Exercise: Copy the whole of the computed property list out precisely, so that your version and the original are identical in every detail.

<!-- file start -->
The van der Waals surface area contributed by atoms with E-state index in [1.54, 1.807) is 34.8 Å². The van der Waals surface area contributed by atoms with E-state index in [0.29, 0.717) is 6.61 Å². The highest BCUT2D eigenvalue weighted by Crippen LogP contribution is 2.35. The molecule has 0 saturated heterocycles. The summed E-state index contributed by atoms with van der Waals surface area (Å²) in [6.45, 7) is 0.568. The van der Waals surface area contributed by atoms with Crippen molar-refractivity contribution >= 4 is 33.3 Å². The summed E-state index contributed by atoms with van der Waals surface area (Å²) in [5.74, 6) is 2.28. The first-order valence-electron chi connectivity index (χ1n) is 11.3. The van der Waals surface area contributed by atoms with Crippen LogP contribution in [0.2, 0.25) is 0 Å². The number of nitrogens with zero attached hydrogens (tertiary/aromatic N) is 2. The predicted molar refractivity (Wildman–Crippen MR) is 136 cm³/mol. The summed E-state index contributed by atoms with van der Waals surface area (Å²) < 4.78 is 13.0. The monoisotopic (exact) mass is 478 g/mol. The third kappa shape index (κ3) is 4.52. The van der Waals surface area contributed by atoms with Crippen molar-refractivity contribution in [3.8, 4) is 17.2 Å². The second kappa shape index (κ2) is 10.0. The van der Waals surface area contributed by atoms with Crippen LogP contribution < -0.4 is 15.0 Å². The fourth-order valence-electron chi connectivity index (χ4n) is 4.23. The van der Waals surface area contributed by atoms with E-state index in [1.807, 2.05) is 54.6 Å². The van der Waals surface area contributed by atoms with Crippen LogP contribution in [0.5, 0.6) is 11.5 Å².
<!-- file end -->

The van der Waals surface area contributed by atoms with E-state index in [1.54, 1.807) is 34.8 Å². The van der Waals surface area contributed by atoms with E-state index in [0.29, 0.717) is 6.61 Å². The highest BCUT2D eigenvalue weighted by Crippen LogP contribution is 2.35. The molecule has 0 saturated heterocycles. The summed E-state index contributed by atoms with van der Waals surface area (Å²) in [6.45, 7) is 0.568. The van der Waals surface area contributed by atoms with Crippen molar-refractivity contribution >= 4 is 33.3 Å². The summed E-state index contributed by atoms with van der Waals surface area (Å²) in [5.74, 6) is 2.28. The first-order valence-electron chi connectivity index (χ1n) is 11.3. The van der Waals surface area contributed by atoms with Crippen LogP contribution in [0.2, 0.25) is 0 Å². The number of nitrogens with zero attached hydrogens (tertiary/aromatic N) is 2. The predicted molar refractivity (Wildman–Crippen MR) is 136 cm³/mol. The summed E-state index contributed by atoms with van der Waals surface area (Å²) < 4.78 is 13.0. The monoisotopic (exact) mass is 478 g/mol. The third kappa shape index (κ3) is 4.52. The van der Waals surface area contributed by atoms with Crippen molar-refractivity contribution in [3.8, 4) is 17.2 Å². The second kappa shape index (κ2) is 10.0. The van der Waals surface area contributed by atoms with Crippen LogP contribution < -0.4 is 15.0 Å². The fourth-order valence-electron chi connectivity index (χ4n) is 4.23. The van der Waals surface area contributed by atoms with E-state index in [1.807, 2.05) is 54.6 Å². The van der Waals surface area contributed by atoms with Crippen LogP contribution in [0.5, 0.6) is 11.5 Å².